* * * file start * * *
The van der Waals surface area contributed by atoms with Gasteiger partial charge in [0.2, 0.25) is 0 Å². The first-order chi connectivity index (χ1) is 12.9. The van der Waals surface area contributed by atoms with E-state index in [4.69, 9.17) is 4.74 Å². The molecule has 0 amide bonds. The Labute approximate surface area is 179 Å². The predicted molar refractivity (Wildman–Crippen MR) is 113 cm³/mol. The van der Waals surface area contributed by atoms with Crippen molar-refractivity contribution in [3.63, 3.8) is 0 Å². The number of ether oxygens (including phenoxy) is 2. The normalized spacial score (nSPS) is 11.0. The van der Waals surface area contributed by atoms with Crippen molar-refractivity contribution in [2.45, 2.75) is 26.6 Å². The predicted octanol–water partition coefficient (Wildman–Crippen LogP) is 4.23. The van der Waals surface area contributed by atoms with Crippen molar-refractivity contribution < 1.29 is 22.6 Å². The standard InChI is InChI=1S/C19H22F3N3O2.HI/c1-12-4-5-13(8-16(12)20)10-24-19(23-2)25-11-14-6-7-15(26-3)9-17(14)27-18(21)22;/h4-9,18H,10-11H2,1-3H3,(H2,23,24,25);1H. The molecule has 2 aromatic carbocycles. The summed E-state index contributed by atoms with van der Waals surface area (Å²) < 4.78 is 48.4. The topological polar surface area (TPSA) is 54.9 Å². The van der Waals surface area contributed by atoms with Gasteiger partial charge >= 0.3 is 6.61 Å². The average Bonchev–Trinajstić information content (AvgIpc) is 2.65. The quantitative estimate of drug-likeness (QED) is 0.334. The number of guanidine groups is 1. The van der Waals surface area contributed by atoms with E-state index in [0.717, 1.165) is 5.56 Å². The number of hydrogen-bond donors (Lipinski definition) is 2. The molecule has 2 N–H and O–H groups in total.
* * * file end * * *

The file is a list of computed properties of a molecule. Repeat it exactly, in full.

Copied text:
The van der Waals surface area contributed by atoms with Gasteiger partial charge in [0.2, 0.25) is 0 Å². The first-order chi connectivity index (χ1) is 12.9. The van der Waals surface area contributed by atoms with E-state index in [4.69, 9.17) is 4.74 Å². The molecule has 0 amide bonds. The Labute approximate surface area is 179 Å². The predicted molar refractivity (Wildman–Crippen MR) is 113 cm³/mol. The van der Waals surface area contributed by atoms with Crippen molar-refractivity contribution in [3.63, 3.8) is 0 Å². The number of ether oxygens (including phenoxy) is 2. The normalized spacial score (nSPS) is 11.0. The van der Waals surface area contributed by atoms with Crippen molar-refractivity contribution in [2.45, 2.75) is 26.6 Å². The predicted octanol–water partition coefficient (Wildman–Crippen LogP) is 4.23. The van der Waals surface area contributed by atoms with Crippen molar-refractivity contribution < 1.29 is 22.6 Å². The standard InChI is InChI=1S/C19H22F3N3O2.HI/c1-12-4-5-13(8-16(12)20)10-24-19(23-2)25-11-14-6-7-15(26-3)9-17(14)27-18(21)22;/h4-9,18H,10-11H2,1-3H3,(H2,23,24,25);1H. The molecule has 2 aromatic carbocycles. The summed E-state index contributed by atoms with van der Waals surface area (Å²) < 4.78 is 48.4. The topological polar surface area (TPSA) is 54.9 Å². The van der Waals surface area contributed by atoms with Gasteiger partial charge >= 0.3 is 6.61 Å². The average Bonchev–Trinajstić information content (AvgIpc) is 2.65. The quantitative estimate of drug-likeness (QED) is 0.334. The number of guanidine groups is 1. The van der Waals surface area contributed by atoms with E-state index in [0.717, 1.165) is 5.56 Å². The number of hydrogen-bond donors (Lipinski definition) is 2. The molecule has 2 N–H and O–H groups in total.